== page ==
Reflecting on what it means to be a UW Cowboy, O’Donnell says that the term comes with a certain historical tradition. Words that come to mind include strength, integrity, ethics, hard work, leadership, pride, courage and compassion, she says. “The University of Wyoming embraces these traits. In additional to a great education, UW nourishes these attributes, creating a bond throughout students, alumni and communities, both on a professional and a personal basis. I am proud to be a Cowboy!”


woman holding a large book
Vanessa Sorrels at UW’s School of Pharmacy

Vanessa Sorrels, Wind River Reservation

When Vanessa Sorrels graduated from UW with her Doctor of Pharmacy degree in spring 2019, it was her goal to help her people and work at Indian Health Service in Fort Washakie. Now, her goal is a reality.

“UW supplied me with the education required to practice as a pharmacist,” she says. “I was very fond of the smaller class sizes. Some schools of pharmacy have classes that are 150–200 students. I do not think people realize it, but that gives Wyoming a huge advantage, at least to me. It allows the opportunity to build relationships and not just be a number.”

But Sorrels’ route to becoming a pharmacist took a few turns. She left high school after her freshman year and became a young mother. Sorrels’ mother is a nurse, and that inspired her to get her certified nursing assistant license.

“My mom was my inspiration, because she was a single mother with three kids who went to nursing school while working all the time and raising us,” Sorrels says.

Sorrels took a job at a nursing home, and that’s where her interest in pharmacy developed. Although she was born in Lander, Sorrels considers Casper her hometown and earned two associate degrees from Casper College before transferring to UW.

A member of the Eastern Shoshone Tribe, Sorrels found UW as a place where she could reconnect with her Native American roots. She served as president of the student organization Keepers of the Fire at UW and helped with the opening of the Native American Education, Research and Cultural Center. “I feel that I helped create a sense of belonging and an open community where everyone is welcome,” she says. “That was my whole goal—to make a family away from family. I am not sure how many people know about Native American culture, but we are very family-oriented people—so much so that it can be detrimental if we do not find ways to cope. So, I think I accomplished that with the help of the grand opening of the Native American Education, Research and Cultural Center.”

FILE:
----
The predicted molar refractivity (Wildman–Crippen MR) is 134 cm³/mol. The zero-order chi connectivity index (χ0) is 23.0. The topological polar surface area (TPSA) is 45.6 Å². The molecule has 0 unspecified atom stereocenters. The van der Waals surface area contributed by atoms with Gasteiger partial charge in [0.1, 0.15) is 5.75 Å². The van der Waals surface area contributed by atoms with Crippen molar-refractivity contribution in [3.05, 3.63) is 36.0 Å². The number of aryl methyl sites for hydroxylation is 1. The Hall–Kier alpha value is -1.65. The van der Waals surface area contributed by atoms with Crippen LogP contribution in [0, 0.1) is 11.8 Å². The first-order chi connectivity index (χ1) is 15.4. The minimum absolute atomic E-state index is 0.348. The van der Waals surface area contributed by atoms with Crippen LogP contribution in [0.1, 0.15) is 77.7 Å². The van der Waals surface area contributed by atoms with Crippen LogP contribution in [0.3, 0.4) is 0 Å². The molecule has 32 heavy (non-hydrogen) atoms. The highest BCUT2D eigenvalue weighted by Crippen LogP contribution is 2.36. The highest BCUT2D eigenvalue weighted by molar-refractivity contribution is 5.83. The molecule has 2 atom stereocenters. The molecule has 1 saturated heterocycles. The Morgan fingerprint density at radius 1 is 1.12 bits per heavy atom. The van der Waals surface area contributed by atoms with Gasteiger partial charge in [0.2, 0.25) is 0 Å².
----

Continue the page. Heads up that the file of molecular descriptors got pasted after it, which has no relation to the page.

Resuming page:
Between pharmacy school, Keepers of the Fire and her daughter, who is now 11, Sorrels stayed busy at UW.

“I was also able to meet some wonderful people who are heavily involved with the community, and I hope to one day become highly involved as well,” Sorrels says. “Currently, when asked, I attend meetings and events to speak to Native American high school students about college and careers in the medical field. I hope that I can offer valuable knowledge and maybe even be an inspiration for others that think higher education is not possible.”

Sorrels recommends UW for its community feel and personable professors. She says UW Cowboys are men and women of all colors and backgrounds.

“Growing up in Wyoming, you generally grow up with many ‘Cowboys,’ even if they do not claim to be one—meaning, the definition of Cowboy is definitely open for interpretation depending on who you ask,” Sorrels says. “For me, it is a way of life and also an approach on how one lives their life. Cowboys are people who get up and take care of business with no complaints every day. They press on no matter how tired they are or how hard of a task it is. They are people who, if you need anything, they are dependable and have your back. They do not get offended by every little thing. Above all else, they appreciate and reciprocate hard work, honesty and respect. I feel that my work ethic and determination was taught by the resiliency of those Cowboys.”